The only episode reviews I can find of Mr. Show are the AV Club, and I always disagree with them, so I’m writing my own. They’re not going to be in order because I only have seasons 3 and 4 on DVD right now and that’s a lot easier than watching them on YouTube (plus listening to the commentaries makes them even better).
I’m pretty clueless when it comes to sketch comedy; I’ve only watched a few episodes of other sketch shows, except for Portlandia, which I’ve watched every episode of even though I don’t usually like it. It’s getting better, but it often relies almost completely on references, putting them in the place of actual jokes and expecting people to like the show just because they recognize the references. One of the things that impresses me most about Mr. Show is that I recognized almost none of the references when I first saw the show and still thought it was funny.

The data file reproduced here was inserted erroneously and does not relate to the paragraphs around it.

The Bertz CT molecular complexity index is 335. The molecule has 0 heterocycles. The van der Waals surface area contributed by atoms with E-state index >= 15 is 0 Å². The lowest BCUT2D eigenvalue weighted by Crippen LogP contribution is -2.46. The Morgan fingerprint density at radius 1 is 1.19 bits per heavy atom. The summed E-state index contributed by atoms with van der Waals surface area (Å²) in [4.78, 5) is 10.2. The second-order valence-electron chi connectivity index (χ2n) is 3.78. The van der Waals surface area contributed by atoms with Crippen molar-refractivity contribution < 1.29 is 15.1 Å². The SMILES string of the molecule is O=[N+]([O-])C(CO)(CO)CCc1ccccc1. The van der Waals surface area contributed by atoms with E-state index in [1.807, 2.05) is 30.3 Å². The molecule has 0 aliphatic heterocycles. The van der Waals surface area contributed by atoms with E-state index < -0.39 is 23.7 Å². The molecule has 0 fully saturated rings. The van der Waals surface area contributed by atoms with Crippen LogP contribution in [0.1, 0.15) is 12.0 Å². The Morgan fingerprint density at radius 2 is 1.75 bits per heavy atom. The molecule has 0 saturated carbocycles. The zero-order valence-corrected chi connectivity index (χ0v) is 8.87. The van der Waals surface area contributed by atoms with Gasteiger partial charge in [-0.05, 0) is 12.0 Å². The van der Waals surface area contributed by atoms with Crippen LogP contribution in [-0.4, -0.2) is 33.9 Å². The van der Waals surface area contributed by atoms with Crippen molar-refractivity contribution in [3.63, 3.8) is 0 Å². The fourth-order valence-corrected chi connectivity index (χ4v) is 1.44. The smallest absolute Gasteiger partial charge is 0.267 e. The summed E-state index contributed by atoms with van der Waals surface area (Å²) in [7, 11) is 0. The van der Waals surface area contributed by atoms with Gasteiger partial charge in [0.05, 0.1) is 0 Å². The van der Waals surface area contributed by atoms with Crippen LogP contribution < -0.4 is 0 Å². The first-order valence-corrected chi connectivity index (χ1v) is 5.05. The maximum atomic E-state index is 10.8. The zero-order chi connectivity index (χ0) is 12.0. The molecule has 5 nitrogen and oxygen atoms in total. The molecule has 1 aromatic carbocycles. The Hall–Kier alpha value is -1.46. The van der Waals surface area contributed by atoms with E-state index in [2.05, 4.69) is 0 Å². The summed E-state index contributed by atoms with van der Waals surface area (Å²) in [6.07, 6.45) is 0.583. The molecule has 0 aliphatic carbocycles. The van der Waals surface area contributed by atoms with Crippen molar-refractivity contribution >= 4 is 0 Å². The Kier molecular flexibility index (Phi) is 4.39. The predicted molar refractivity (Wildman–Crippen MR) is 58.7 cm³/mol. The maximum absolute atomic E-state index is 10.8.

It’s sort of hard to pin down what my idea of comedy is, but in addition to what makes me laugh out loud (which tends to be small details like the way a line is delivered), I also appreciate extreme commitment to bad jokes or non-jokes (I recently enjoyed Catherine, by Jenny Slate and Dean Fleischer-Camp). I love the New Yorker Anti-Caption Contest. I also like surrealism, although I don’t know if it falls into one of the first two categories or is something else altogether.
One of my favorite things about Mr. Show is the way the sketches are connected by dream logic. No matter how clever it is sometimes, it’s an experience first. The sketches can’t just be boiled down to one joke or concept, partly because they’re done with such commitment but also because it’s hard to say when one sketch ends and another starts. The links between the longer scenes are really funny and sometimes one character or idea lends itself to what I would consider several sketches (I’m thinking of “It’s Insane, This Guy’s Taint” or “Camp Monk Academy”). And the sketches are nonstop funny in a lot of little ways that have nothing to do with the concept.